As he got closer, I still had no clue what his creation was. He trudged into the room and set it heavily on the ledge by the window.

“Turn off the lights!” Carlos commanded. Someone did. He flipped a switch, and the large plastic cube-shaped container began turning. Eyes on the contraption flashed on and off. A song began to play. It was a musical robot that Carlos and his dad had rigged up in their garage, cobbled together from an old turntable and other items. Obviously, it was a hit. I wish I could recall at least one other project the students brought that day, but, for the life of me, all I can see in my memory is that crazy robot turning, flashing, and singing.

Eventually, Carlos went on to middle school and I ended up back at the school I started teaching in the first place with my “soul mate in education,” Elaine.

That wasn’t the last I would hear of Carlos, though. Every year, from middle school to high school, I would receive a letter from the Alternative Education school. Sometimes, I’d receive several letters a year, depending on what kind of school year Carlos was having. One of the standard assignments, I suppose, when students got into trouble and were placed for a time period at that setting, was to write a letter to a favorite teacher. Yes, I was lucky enough to be on the receiving end of those letters. It was a double-edged sword, though. Happy to hear from Carlos, I worried about the trouble he was in, the choices he was making, and what would happen to him. Would he graduate? Would he end up in prison? Were there no teachers that could channel his gifts and help him to succeed?

I shouldn’t have worried. Fast forward from 1989 to 2015. This past Friday night, Carlos made his debut on The Tonite Show with Jimmy Fallon, dj-ing for Lacrae, a Christian rapper. Carlos’s path from a cocky, mouthy, creative 5th grader had led him into trouble, but he had not remained there. He figured out ways to pull himself out of the choices he had made and worked hard to recreate himself.

In retrospect I realize the impact Carlos made on me and my life as a teacher. I’ve learned to never give up on a child. You never know what he or she will become.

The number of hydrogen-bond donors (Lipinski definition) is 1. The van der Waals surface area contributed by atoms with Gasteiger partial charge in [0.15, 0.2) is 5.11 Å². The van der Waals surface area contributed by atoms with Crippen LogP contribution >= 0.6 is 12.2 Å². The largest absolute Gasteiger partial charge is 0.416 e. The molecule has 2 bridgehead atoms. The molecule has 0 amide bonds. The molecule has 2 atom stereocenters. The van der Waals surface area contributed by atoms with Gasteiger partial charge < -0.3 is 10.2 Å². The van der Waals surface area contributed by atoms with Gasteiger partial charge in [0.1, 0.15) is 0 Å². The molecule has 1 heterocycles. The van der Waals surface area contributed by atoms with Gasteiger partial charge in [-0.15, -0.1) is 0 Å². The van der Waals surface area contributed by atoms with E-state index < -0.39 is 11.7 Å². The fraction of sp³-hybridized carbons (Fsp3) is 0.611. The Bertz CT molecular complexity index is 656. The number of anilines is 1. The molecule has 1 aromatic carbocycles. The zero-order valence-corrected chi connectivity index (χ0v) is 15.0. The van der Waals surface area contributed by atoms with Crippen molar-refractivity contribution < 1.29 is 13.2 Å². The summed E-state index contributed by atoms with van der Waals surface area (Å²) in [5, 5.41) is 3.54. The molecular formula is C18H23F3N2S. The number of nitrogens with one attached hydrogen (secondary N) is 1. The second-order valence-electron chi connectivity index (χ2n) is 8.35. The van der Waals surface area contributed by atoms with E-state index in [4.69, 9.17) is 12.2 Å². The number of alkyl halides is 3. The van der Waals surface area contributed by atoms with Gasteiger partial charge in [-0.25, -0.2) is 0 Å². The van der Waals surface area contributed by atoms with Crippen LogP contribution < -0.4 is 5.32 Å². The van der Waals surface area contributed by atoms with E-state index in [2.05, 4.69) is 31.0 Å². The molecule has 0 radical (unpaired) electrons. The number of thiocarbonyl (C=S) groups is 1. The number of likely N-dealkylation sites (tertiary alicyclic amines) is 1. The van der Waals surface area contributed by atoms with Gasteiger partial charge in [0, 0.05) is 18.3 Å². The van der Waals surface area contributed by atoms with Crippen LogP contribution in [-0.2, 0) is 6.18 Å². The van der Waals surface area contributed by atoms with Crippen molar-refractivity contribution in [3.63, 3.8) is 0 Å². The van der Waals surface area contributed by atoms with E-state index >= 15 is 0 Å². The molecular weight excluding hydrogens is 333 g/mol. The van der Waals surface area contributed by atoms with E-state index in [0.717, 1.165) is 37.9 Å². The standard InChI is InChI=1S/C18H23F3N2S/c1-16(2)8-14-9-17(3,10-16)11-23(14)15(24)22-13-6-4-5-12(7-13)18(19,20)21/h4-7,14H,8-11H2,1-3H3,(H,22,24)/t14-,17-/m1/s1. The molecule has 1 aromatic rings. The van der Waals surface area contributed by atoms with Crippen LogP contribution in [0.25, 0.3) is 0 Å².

Mindmup, Messiness, and Mastery


mindmup of TotS

PDF of TotS Mindmup

Using Mindmup helps me contain my creative ideas and reign in the mess that’s in my mind as I plan. I mindmap with my students as we write, so I naturally felt the urge to use the process in my planning. I’m sure over my nearly three decades of teaching, I’ve mindmapped hundreds…well, maybe dozens…of plans.

Recently, I wanted to find a mindmapping tool which I could access online as well as offline. After a simple Google search, I discovered Mindmup. If I recall correctly, it was the first hit in a long string of possibilities. So far Mindmup has served my purposes well.

One thing I know about myself is that I am a planner. I love to plan anything: vacations, Christmas, lessons, my birthday party (yes, that really happened, embarrassingly enough…rough patches in life make people do crazy things!)

Conversely, when it comes to carrying through on my plans, if I don’t have written evidence, I’m screwed. Loose papers of mindmaps do me no good when I can’t remember where I placed them. Enter Mindmup—an online, free (you can purchase an amped-up version, but the free version is working fine for me at this point) program that has helped me document my thinking.

I’ve inserted a picture of a Mindmup I’m working on currently regarding the teaching of Taming of the Shrew by William Shakespeare. As I researched various avenues to travel in teaching this play to my students, the information became unwieldy, in fact, enormous. I had to have a process of taming me before I became a shrew.